With us all now being in times of great uncertainty, Independently minded politicians who are not tied to the ideologies and political philosophies of the Political Parties that exist today, may well be the solution to all the problems that we have.
 
However, for Independents to achieve the results that we already need and for them to deliver the change that will almost certainly be required to come, Independents will need to be open to working proactively and grouped alongside others in order to succeed. Open to the differences in experiences and therefore the ideas that we all have. Open to putting whats right for others before what is right just for them. Open to a new way of working together with others which delivers on aspirations and facilitates the development of a new way of government working which is open, transparent and delivers the kind of life experience for all that we all would want to see.
 
We have to start somewhere, and being elected to all our Councils as Independents will soon encourage and help many others to consider their options and to then decide to join with others, work with others and create a new beginning in UK Politics too.

Seek the unbiased opinion of others on whether you should run

OK, so this sounds like stating the obvious. But is it really?
To be elected successfully, your preparation begins the moment you start thinking about what you have to do – and what you are going to do once you are elected, if and when you get there.
 
In the first instance, you need to decide if your approach and the ideas that you have – your ‘platform’ are going to resonate with enough people to give you a fighting chance of success when election day arrives – and this is right now, before you even think about starting any kind of campaign.
 
For many of us, the first thing we do with an idea like running in an election, is immediately go and seek the advice of friends, family and our loved ones. Yes, we always need the encouragement of those close by, but they have a habit of being biased – not always for the best. Their opinion can easily set you on an unfruitful pathway to a lot of avoidable heartache and hard work, or alternatively turn you away from doing something which would ultimately be very positive for everyone else. More often than not, people who are close to us will tell us what they think we want to hear – and in politics, that really doesn’t help anyone.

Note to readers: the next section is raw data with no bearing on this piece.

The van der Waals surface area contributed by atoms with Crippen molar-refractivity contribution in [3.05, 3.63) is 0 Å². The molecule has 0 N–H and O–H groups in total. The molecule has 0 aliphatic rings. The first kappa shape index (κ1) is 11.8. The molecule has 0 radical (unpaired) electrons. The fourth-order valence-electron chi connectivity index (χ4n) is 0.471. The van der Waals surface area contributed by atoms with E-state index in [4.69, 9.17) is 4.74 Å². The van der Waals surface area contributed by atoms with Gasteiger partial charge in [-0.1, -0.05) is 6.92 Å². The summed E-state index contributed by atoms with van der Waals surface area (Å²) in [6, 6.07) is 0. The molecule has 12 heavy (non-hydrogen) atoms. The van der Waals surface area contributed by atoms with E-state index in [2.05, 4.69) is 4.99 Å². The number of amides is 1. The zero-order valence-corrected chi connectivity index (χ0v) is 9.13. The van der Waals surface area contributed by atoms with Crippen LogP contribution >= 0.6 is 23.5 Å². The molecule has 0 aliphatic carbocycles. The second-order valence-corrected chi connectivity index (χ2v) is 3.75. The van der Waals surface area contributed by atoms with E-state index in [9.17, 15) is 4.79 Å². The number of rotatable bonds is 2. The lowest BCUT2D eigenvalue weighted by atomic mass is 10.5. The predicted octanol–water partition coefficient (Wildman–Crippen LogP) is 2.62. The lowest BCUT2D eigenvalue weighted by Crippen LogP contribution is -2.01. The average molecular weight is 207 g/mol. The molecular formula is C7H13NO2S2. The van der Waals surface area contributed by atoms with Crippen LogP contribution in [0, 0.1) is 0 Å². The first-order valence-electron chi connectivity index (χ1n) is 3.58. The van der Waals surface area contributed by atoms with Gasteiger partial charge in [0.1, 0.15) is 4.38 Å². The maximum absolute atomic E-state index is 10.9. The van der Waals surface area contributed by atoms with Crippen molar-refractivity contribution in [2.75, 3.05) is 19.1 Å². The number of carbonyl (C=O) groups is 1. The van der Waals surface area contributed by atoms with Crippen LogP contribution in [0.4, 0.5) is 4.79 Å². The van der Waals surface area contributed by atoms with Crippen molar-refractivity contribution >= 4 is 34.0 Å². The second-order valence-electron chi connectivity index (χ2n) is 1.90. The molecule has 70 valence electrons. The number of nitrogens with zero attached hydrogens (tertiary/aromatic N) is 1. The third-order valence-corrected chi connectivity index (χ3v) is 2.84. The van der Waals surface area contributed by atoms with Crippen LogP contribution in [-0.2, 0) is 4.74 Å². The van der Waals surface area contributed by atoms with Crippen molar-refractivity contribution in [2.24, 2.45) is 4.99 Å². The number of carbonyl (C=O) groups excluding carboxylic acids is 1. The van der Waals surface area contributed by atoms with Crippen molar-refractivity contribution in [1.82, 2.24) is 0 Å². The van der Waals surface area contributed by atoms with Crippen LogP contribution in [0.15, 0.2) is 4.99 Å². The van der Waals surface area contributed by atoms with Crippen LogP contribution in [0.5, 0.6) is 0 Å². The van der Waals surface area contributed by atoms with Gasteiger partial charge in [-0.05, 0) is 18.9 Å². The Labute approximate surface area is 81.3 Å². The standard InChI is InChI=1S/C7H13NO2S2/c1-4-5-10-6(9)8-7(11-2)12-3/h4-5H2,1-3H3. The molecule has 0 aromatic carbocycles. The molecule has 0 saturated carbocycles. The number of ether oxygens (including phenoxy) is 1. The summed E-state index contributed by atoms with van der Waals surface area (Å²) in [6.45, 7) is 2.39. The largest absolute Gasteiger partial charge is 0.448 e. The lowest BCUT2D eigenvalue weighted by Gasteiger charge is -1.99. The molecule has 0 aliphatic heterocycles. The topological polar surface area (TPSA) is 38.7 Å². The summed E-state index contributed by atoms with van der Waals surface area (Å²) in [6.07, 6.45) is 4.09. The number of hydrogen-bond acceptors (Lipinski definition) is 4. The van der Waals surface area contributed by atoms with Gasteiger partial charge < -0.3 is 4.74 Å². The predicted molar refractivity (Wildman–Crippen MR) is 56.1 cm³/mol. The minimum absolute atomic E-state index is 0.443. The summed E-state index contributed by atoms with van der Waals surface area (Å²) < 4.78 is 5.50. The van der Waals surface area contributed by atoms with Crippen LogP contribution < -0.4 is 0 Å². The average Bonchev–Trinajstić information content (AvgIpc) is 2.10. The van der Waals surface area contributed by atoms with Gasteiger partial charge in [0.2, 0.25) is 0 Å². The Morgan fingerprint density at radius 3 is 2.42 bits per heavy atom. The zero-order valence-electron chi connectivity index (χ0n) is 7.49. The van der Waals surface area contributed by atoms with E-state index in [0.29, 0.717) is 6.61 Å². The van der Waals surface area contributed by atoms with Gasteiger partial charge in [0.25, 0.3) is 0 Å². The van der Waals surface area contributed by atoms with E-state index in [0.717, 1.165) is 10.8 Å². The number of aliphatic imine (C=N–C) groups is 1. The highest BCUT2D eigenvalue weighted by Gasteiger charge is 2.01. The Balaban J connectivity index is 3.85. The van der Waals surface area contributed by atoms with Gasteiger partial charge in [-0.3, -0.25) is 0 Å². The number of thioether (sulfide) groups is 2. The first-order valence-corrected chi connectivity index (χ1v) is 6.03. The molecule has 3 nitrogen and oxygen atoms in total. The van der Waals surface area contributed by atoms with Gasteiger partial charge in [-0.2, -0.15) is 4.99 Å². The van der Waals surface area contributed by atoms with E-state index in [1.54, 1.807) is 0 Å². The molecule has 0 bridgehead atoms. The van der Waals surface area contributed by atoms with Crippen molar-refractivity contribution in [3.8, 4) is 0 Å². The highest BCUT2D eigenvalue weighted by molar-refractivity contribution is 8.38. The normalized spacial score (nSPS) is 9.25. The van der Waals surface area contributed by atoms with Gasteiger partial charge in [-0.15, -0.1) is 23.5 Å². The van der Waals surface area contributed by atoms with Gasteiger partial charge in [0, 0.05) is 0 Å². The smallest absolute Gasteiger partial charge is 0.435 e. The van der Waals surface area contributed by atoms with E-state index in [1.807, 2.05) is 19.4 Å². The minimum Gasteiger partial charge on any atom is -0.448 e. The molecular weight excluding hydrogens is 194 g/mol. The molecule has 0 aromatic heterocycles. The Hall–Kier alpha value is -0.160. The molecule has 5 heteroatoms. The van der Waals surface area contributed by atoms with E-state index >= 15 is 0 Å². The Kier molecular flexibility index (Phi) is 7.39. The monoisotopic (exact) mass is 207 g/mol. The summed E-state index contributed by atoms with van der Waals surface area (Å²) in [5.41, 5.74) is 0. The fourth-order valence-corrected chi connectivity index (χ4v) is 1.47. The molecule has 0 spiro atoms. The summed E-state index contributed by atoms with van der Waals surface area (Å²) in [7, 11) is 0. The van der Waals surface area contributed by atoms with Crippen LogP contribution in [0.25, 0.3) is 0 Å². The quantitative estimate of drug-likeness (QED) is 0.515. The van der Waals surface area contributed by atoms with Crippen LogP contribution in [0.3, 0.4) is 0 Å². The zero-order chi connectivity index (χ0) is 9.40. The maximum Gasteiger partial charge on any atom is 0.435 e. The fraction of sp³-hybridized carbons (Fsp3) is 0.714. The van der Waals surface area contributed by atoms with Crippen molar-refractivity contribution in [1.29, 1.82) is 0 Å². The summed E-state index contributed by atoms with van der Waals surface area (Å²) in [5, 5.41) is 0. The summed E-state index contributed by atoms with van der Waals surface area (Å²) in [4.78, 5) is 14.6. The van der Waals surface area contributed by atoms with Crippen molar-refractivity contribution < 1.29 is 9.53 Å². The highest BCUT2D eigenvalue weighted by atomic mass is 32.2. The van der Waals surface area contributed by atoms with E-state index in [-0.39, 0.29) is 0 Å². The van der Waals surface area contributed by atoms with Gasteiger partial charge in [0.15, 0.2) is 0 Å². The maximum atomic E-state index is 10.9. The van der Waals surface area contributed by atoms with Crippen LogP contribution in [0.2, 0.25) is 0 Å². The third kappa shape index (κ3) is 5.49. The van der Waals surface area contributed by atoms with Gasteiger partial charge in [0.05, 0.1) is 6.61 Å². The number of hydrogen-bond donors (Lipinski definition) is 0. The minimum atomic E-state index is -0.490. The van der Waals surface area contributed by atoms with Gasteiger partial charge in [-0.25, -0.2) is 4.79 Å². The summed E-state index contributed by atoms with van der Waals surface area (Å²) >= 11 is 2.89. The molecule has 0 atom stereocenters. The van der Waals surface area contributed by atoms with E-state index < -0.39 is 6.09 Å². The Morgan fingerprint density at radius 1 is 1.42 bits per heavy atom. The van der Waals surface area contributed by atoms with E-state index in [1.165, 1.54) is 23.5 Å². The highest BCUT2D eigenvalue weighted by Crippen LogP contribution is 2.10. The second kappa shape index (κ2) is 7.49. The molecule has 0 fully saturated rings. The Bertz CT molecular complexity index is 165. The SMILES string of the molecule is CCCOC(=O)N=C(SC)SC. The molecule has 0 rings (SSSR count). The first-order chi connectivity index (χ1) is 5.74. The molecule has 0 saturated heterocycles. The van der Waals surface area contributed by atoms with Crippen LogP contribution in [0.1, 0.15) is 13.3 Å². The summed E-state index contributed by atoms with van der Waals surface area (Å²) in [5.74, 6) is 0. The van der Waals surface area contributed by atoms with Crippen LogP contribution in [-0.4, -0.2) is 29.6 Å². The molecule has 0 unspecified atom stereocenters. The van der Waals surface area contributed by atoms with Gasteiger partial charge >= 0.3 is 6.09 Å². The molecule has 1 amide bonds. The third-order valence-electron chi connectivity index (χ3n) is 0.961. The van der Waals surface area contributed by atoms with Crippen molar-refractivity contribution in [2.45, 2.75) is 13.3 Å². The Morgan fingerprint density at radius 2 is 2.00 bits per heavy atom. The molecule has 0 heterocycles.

If you’ve identified issues upon which you can base a fight, talk to people who could vote for you and who are outside of your normal social group and ask them what they think. Don’t grandstand and roll out impromptu speeches to anyone who will listen – that will just annoy them and make you look little more than a fool. Ask questions; see how people feel. Discover why their experiences have made them think a particular way. Find out what the different experience of their choice would look and feel like.
 
It will not take many conversations with different people to tell you whether you might be going the right way. What is more, you are likely to gain even further insight into the perspectives of others that could well support and develop your own thoughts and arguments.
 
Suggestions:
 
  • DON’T tell people who are strangers what you are thinking about doing, or why you are asking the questions. You will draw unnecessary attention to yourself before you have even decided if you want to see the process through – and may even break Electoral Law by doing so.
  • DO take the opportunity to speak to everyone you can. Everyone likes to feel their opinion is valued and you will soon become away of common themes and facts that deserve greater focus. What is more, every conversation is a step nearer to being comfortable talking to anyone in any situation – a prerequisite for a respected politician.

Being a Councillor can be very frustrating

As you go up the Tiers of Government, the more that politics and a war of ideas will become apparent with almost everything you will do.

As Seats become part of much bigger authority areas, your vote can also feel very insignificant too and especially so if you are fighting against policy which is being promoted by a political group which has a majority control, but doesn’t even have a representative in the area you represent.

However, there are many positives – if you are prepared and willing to focus your energies on what you can do – which often revolves around directly helping the people you represent within your constituency, and also fight to make sure that issues you do not appear to win are nonetheless raised, debated and put down on public record.